“I don’t know enough about this great coun­try but I know enough… that you don’t have to ex­plain to Ukraini­ans the mean­ing and the value of peace and free­dom,” Bono said. “And you’re still fight­ing for it on a daily ba­sis, and my prayer for you is that you wouldn’t have to ac­tu­ally fight for it in any phys­i­cal sense — just spir­i­tu­ally, would be nice,” he said, re­fer­ring to Rus­sia’s war against Ukraine and its oc­cu­pa­tion of Ukraine's Crimean penin­sula.

Crit­i­cisms

Bono re­cently came un­der crit­i­cism for his busi­ness and tax af­fairs af­ter the 2017 Par­adise Pa­pers leak, in which 13.4 mil­lion elec­tronic doc­u­ments re­lated to offshore com­pa­nies were made avail­able to the press. Oth­ers have crit­i­cized him for pos­ing in pho­tos with some of the world’s rich­est, most pow­er­ful and most cor­rupt peo­ple.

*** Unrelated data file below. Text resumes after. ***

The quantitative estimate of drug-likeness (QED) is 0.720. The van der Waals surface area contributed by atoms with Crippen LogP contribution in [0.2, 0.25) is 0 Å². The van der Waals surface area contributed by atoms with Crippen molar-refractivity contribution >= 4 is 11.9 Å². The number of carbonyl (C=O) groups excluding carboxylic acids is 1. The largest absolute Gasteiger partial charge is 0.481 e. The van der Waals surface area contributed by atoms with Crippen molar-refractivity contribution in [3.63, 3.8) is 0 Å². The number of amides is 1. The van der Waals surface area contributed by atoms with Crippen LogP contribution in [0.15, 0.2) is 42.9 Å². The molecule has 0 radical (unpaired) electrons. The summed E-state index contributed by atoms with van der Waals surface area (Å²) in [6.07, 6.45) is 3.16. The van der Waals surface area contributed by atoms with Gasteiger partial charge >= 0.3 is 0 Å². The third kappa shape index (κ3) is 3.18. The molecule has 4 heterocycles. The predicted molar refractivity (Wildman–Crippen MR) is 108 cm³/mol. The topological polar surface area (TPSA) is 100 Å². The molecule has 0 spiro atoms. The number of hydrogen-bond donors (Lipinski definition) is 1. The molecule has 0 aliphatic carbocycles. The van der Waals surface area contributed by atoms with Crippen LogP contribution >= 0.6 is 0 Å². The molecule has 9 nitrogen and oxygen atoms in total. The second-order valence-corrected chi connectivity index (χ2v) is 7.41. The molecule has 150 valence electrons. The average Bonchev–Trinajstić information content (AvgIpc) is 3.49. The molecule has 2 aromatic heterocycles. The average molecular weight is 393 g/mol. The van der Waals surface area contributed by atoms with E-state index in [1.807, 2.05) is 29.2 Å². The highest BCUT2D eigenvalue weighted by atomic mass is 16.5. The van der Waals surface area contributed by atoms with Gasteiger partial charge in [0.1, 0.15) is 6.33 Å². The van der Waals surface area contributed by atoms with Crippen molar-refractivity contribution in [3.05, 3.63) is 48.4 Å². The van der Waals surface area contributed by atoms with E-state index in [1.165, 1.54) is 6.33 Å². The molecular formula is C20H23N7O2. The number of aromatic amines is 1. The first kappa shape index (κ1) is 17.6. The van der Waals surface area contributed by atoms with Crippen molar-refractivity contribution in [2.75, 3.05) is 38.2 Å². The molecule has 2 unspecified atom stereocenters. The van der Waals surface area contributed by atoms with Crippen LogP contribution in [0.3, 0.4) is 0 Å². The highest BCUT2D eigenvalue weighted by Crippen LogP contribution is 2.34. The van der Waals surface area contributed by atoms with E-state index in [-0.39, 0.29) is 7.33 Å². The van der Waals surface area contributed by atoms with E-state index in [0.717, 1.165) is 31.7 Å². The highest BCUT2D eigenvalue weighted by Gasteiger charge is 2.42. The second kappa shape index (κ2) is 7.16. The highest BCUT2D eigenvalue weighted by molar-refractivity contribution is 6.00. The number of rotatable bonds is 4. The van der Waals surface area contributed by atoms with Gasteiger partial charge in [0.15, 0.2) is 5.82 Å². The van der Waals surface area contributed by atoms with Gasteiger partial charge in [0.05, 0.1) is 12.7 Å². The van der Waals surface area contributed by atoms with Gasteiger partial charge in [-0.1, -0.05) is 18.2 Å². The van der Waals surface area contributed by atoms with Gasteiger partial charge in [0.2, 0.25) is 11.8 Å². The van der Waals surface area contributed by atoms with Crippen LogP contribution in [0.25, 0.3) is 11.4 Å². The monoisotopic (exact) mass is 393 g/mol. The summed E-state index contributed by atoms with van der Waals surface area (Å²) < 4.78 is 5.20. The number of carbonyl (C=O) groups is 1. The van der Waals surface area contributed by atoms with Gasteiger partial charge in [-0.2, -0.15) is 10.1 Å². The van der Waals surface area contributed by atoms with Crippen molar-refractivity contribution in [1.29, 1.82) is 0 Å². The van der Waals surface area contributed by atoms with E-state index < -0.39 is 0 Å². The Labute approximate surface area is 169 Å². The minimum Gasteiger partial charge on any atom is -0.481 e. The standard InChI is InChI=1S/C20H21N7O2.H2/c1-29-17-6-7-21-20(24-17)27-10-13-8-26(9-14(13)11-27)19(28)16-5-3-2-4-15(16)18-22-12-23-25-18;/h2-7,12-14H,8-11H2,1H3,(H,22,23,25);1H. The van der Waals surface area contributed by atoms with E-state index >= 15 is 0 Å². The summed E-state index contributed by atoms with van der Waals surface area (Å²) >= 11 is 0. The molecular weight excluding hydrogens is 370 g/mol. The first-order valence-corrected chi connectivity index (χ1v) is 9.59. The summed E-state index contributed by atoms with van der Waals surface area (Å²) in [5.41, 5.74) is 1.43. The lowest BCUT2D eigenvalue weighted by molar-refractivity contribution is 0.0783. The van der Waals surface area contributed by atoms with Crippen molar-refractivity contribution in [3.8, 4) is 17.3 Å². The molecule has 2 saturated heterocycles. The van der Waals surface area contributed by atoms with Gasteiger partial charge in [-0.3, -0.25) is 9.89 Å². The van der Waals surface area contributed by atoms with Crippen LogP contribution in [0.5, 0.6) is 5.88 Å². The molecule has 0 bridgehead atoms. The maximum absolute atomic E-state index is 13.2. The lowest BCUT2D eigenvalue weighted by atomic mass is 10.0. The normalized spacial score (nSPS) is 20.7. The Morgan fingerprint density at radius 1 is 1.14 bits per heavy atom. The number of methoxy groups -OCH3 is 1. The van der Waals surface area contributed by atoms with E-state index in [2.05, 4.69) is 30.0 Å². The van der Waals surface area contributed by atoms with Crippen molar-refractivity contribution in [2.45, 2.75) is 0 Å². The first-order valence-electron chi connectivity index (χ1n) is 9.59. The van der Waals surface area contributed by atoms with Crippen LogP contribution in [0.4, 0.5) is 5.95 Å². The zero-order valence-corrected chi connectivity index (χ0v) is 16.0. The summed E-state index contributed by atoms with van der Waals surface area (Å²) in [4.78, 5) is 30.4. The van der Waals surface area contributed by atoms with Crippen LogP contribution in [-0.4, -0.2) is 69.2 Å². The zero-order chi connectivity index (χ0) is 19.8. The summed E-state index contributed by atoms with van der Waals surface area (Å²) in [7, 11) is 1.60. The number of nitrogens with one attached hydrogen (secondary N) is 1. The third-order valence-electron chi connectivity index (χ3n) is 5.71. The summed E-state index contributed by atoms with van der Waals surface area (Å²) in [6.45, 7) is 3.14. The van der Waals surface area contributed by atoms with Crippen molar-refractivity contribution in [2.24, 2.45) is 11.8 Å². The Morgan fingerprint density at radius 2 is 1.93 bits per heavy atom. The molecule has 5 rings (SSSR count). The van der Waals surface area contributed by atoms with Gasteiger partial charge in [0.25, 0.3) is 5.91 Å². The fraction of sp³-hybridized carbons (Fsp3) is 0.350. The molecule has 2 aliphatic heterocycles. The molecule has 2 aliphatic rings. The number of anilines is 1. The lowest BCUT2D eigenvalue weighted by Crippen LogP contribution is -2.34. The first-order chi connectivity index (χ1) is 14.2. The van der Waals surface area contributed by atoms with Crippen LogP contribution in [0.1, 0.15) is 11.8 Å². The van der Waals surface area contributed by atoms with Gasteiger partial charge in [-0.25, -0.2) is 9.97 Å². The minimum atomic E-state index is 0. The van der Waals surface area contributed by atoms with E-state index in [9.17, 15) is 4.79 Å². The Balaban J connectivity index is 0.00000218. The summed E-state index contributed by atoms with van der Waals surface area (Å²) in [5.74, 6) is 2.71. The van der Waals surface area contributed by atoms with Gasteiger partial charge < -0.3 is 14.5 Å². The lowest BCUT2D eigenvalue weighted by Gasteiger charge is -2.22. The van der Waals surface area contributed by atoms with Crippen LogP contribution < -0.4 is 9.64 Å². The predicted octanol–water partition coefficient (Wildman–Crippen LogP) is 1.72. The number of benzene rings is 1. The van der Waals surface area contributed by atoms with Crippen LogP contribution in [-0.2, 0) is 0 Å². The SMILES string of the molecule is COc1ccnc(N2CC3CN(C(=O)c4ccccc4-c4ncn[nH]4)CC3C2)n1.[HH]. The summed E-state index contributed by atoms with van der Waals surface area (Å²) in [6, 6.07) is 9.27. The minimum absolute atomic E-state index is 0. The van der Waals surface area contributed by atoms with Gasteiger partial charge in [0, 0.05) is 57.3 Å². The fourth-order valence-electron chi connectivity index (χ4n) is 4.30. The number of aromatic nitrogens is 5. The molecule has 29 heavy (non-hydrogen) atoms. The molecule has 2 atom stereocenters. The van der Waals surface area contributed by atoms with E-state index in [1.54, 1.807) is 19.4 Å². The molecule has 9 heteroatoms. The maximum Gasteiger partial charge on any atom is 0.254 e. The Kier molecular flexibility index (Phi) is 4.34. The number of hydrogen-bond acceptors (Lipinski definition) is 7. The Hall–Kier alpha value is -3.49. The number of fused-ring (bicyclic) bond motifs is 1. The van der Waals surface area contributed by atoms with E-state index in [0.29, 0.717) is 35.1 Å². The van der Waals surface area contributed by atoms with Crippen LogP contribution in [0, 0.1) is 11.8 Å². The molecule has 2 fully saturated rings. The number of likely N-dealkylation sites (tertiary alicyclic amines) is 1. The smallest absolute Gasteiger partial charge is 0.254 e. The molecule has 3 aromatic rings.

Bono’s re­sponse is that he is try­ing to unify peo­ple.

“If I can tell you about what was so ex­tra­or­di­nary in my life, if this makes any sense to you, it is what I would call un­ex­pected cou­plings, to be in a pho­to­graph with some­body when it doesn’t make sense,” he said. “This was the thing I’m most proud of is… (the abil­ity to) work with your sup­posed en­emy, and this is maybe a hard thing to say here in Ukraine. And the most im­por­tant word in the English lan­guage might turn out to be the word ‘com­pro­mise.’”

Hu­man­i­tar­ian work

This is the ap­proach that has al­lowed his hu­man­i­tar­ian or­ga­ni­za­tion, the ONE Cam­paign, to unify peo­ple who would usu­ally con­sider each other en­e­mies, he said.